Source: Norm Chow to coach Hawaii
Norm Chow has been offered and is expected to accept the Hawaii football coaching job, a source told ESPN's Joe Schad.
Earlier, the Honolulu Star-Advertiser reported that university administrators had authorized athletic director Jim Donovan to negotiate a contract with Chow, who most recently served as the offensive coordinator at Utah.
It will be the 65-year-old Chow's first head coaching position.
The Star-Advertiser reported that a news conference could be held Thursday to make the formal announcement, assuming Chow accepts the school's offer.
I don't know what the reports are saying but there's nothing been finalized. I haven't signed a piece of paper. ... I'm not trying to be coy.” -- Norm Chow
on reports he will be Hawaii's next coach
"I don't know what the reports are saying but there's nothing been finalized," Chow said after practice. "I haven't signed a piece of paper. ... I'm not trying to be coy. I'm here coaching football for the University of Utah. We have a nice game to play in and I'm real excited about that. We'll just have to wait and see."
When asked whether he plans to coach in the Hyundai Sun Bowl against Georgia Tech on Dec. 31, Chow replied, "If Kyle (Whittingham) would have me, I would be honored to stay."
University of Hawaii officials referred all inquiries to the university athletic office, which declined to comment.
Chow said his future and job situation will not be a distraction for the Utes.
"I'm here and I'm coaching and it's all about (the players)," he said. "They know that. Kyle addressed it little bit prior to practice. If I am a distraction I will leave immediately. I plan on being at practice tomorrow."
He had "no idea," on when the deal could be completed.
Whittingham said Chow was "very interested in the job" and called it a "good opportunity" for him.
"In this profession, nothing's ever a done deal until it's a done deal. Right now he's our offensive coordinator," he said. "I plan on him coordinating the bowl game and if and when there's anything new to report I will get that conveyed."
Whittingham said he would want Chow to coach the bowl game.
"He's done a great job for us. We're fortunate to have him here," he said. "If he leaves then I will be indebted to him for what he did for the program while he was here and if he stays that's great too."
Quarterback Jon Hays said he hadn't talked with Chow, but said the coach had a big impact on him.
"He's the one who brought me here. I can't thank him enough for the opportunity he's given me," Hays said. "He's a great coach and great person. That's all I can really say."
Chow would be leaving his alma mater after just one season.
"Typically you talk about a two-year commitment. (But) this was a unique opportunity and I would never hold anybody back from an opportunity to be a head coach," Whittingham said. "If you're talking about leaving to become coordinator at another school or a move that's resembling lateral (move) then that's a little difficult to swallow but anytime you have a chance to get position that's a head job I don't believe in holding anybody back."
Chow's two-year contract at Utah pays him $275,000 a year. It also includes a $20,000 bonus if the team goes to a BCS bowl game. Chow may leave the contract early by giving 30 days' notice in writing.
Chow previously served as offensive coordinator at UCLA, for the Tennessee Titans, at Southern California, North Carolina State and Brigham Young, helping to develop four Heisman Trophy winners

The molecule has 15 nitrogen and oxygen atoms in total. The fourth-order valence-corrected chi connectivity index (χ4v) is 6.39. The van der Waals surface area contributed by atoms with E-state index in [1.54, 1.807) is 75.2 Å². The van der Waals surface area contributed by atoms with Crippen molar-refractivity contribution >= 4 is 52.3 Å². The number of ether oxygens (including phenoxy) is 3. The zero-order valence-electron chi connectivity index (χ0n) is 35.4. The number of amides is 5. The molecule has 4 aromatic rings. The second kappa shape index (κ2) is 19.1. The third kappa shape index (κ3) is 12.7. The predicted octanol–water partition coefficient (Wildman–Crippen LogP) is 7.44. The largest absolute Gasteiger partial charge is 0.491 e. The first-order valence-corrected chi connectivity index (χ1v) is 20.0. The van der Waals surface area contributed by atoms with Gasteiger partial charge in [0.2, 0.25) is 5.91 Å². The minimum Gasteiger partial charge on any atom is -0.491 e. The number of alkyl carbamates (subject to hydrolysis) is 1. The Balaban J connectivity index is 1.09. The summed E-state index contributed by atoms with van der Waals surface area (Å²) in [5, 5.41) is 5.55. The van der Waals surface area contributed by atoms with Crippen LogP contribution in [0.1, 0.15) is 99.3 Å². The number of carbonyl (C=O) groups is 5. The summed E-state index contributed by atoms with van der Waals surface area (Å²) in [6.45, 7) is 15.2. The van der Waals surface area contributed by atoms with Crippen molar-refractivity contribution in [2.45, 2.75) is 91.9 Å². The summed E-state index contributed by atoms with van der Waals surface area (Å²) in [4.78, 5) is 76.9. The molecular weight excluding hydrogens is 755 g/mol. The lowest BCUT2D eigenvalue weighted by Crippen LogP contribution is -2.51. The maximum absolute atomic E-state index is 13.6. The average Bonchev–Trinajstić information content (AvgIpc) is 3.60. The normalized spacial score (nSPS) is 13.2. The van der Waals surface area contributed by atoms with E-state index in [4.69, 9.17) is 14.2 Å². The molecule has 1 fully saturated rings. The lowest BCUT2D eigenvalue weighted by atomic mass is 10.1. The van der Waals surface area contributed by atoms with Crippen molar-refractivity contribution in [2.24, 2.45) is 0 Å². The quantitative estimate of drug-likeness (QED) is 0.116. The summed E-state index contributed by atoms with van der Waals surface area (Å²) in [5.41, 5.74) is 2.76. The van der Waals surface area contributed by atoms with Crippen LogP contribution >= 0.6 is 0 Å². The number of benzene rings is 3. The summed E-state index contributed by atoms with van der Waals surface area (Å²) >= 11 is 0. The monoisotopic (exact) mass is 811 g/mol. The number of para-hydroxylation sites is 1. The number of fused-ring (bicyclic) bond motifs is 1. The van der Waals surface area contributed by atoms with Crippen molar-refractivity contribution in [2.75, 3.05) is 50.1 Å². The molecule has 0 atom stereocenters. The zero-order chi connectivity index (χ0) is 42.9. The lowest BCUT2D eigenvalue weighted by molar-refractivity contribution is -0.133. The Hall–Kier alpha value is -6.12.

Moving to Hawaii will be a homecoming for the 65-year-old Chow.
Chow was born and raised in the plantation town of Waialua, located on Oahu's North Shore. He graduated from Punahou School in Honolulu and got his coaching start at Waialua High and Intermediate School before becoming a graduate assistant at BYU in 1973.
He spent 27 years as assistant under LaVell Edwards at BYU running its innovative spread offense. He helped the Cougars to their only national championship in 1984.
He was also coordinator under Pete Carroll at USC when the Trojans won national titles in 2003 and 2004. He left USC in 2005 and became offensive coordinator of the Tennessee Titans but was fired after three seasons. Rick Neuheisel brought Chow to UCLA in 2007 but he was replaced by Mike Johnson after three seasons.
Chow may be best known for helping star quarterbacks Jim McMahon, Steve Young, Ty Detmer, Philip Rivers, Carson Palmer and Matt Leinart. Detmer, Palmer and Leinart won Heisman Trophies under his tutelage.
Chow would make his coaching debut for Hawaii when the Warriors open the 2012 season at USC on Sept. 1. Hawaii faces BYU the same month in Provo, Utah.
Chow may be joined by Utah defensive coordinator Kalani Sitake, who was asked to apply for the Hawaii job but did not do so. Utah lost both coordinators before in 2008. The Utes lost offensive coordinator Andy Ludwig, who went to serve as offensive coordinator at Cal, and defensive coordinator Gary Andersen, who took the Utah State head coaching job.
More than 40 coaches applied for the Hawaii coaching position that was left vacant when Greg McMackin left.
McMackin recently retired with a year remaining on his five-year contract after the Warriors went a disappointing 6-7 and missed the postseason for the second time in his four years at the helm. McMackin, who was paid $1.1 million a year, was 29-25 overall at Hawaii, including 0-2 in bowl games, with one winning season in 2010.
The Warriors just completed their final season in the Western Athletic Conference. They are moving to the Mountain West Conference starting next season.
Information from ESPN college football reporter Joe Schad and The Associated Press is included in this report.
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